Thousands of children that live in the streets of Cairo, Egypt, were brutally abused under the regime of President Hosni Mubarak, a Middle East correspondent recently wrote.
“They are everywhere in the capital, the 50,000 street children of Cairo, Mubarak’s shameful, unspoken legacy, the detritus of the poor and the defenceless, orphans and outcasts, glue-sniffers, many of them drug-addicted, as young as five, the girls often arrested and – according to the children and charity workers – sexually molested by the police,” Robert Fisk of The Independent said Sunday.
Fisk detailed a scene in which a Cairo police officer shot a 16-year-old girl at the peak of the mass protests that would eventually lead to Mubarak’s toppling. The girl – Mariam – was with a hundred other homeless children attempting to obtain the release of her friend at a police station.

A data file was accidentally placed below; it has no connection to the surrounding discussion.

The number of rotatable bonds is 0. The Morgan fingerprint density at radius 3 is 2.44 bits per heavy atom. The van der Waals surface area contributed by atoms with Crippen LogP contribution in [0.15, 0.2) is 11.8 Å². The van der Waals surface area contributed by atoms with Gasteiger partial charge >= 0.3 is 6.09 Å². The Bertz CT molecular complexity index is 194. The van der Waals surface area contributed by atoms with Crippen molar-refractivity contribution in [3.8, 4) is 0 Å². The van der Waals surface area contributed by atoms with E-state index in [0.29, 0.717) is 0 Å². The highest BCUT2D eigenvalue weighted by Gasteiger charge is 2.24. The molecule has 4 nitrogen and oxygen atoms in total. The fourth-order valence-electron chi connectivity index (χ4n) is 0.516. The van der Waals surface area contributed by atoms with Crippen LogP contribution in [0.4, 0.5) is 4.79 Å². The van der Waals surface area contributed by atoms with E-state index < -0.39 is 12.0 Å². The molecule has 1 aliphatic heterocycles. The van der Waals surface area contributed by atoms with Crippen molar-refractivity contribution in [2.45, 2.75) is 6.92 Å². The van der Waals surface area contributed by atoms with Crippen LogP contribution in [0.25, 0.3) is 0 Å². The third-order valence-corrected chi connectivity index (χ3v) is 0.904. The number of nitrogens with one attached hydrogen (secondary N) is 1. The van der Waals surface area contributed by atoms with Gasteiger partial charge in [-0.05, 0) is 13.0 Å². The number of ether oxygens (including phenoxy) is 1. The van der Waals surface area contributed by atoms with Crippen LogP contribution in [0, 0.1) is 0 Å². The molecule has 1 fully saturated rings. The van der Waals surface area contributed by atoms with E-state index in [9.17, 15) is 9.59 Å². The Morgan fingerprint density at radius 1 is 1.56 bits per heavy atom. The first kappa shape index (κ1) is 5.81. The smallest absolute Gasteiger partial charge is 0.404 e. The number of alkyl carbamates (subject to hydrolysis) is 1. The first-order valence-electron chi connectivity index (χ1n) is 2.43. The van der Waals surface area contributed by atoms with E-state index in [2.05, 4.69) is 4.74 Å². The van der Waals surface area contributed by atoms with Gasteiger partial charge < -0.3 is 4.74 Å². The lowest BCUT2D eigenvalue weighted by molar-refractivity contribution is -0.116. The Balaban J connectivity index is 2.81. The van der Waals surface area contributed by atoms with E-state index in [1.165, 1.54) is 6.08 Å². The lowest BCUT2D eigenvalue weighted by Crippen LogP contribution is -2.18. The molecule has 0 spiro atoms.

“She was taking pictures of the police on her mobile phone, but fell to the ground with a bullet in her back,” he wrote, continuing, “The other children carried her to the nearby Mounira hospital – where the staff apparently refused to admit her – and then to the Ahmed Maher hospital, where the bullet was removed.”
But her friend was not so lucky; after his release, Ismail was later shot dead by armed gunman.
Up to 12,000 homeless children joined on the front lines to openly resist authorities during the Egyptian revolution, Fisk said, noting that the pro-democracy demonstrators won them over gifts of money, cigarettes and food.
“I liked going [to Tahrir Square],” a teenage street boy told Fisk. “I sometimes begged from the people. And the soldiers always said ‘hello’ to me and sometimes they gave me food.”
Some children, Fisk noted, unwittingly threw stones at pro-democracy protesters with the encouragement of Mubarak supporters.
“They told me that I should like Mubarak because if he went, some people would come from other countries and become president of Egypt,” a boy said.
The Egyptian military now running the country is to ban public protests and meetings of activists starting this week. The armed forces had previously promised that democratic election would take place by September.